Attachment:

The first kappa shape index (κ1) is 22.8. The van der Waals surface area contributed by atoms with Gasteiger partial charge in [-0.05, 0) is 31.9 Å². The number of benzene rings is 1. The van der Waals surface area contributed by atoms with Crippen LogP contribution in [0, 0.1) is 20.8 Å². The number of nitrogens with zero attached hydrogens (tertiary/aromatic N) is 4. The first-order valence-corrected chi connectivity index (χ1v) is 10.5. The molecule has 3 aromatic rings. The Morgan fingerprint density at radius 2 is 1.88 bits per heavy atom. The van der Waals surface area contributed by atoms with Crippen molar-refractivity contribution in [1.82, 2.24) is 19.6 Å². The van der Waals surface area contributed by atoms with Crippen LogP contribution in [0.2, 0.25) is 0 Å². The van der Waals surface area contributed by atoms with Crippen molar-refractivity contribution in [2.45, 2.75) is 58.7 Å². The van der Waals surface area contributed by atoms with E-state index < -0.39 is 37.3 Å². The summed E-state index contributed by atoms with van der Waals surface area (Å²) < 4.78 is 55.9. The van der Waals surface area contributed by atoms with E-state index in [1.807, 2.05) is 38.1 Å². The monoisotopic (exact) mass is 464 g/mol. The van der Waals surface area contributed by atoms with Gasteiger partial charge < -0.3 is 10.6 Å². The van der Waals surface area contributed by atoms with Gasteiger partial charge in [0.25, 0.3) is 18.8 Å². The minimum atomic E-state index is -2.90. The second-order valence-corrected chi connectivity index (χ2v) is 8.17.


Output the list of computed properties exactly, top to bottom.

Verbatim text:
The first kappa shape index (κ1) is 22.8. The van der Waals surface area contributed by atoms with Gasteiger partial charge in [-0.05, 0) is 31.9 Å². The number of benzene rings is 1. The van der Waals surface area contributed by atoms with Crippen LogP contribution in [0, 0.1) is 20.8 Å². The number of nitrogens with zero attached hydrogens (tertiary/aromatic N) is 4. The first-order valence-corrected chi connectivity index (χ1v) is 10.5. The molecule has 3 aromatic rings. The Morgan fingerprint density at radius 2 is 1.88 bits per heavy atom. The van der Waals surface area contributed by atoms with Crippen molar-refractivity contribution in [1.82, 2.24) is 19.6 Å². The van der Waals surface area contributed by atoms with Crippen LogP contribution in [0.2, 0.25) is 0 Å². The van der Waals surface area contributed by atoms with Crippen molar-refractivity contribution in [2.45, 2.75) is 58.7 Å². The van der Waals surface area contributed by atoms with E-state index < -0.39 is 37.3 Å². The summed E-state index contributed by atoms with van der Waals surface area (Å²) < 4.78 is 55.9. The van der Waals surface area contributed by atoms with E-state index in [1.807, 2.05) is 38.1 Å². The monoisotopic (exact) mass is 464 g/mol. The van der Waals surface area contributed by atoms with Gasteiger partial charge < -0.3 is 10.6 Å². The van der Waals surface area contributed by atoms with Gasteiger partial charge in [0.25, 0.3) is 18.8 Å². The minimum atomic E-state index is -2.90. The second-order valence-corrected chi connectivity index (χ2v) is 8.17.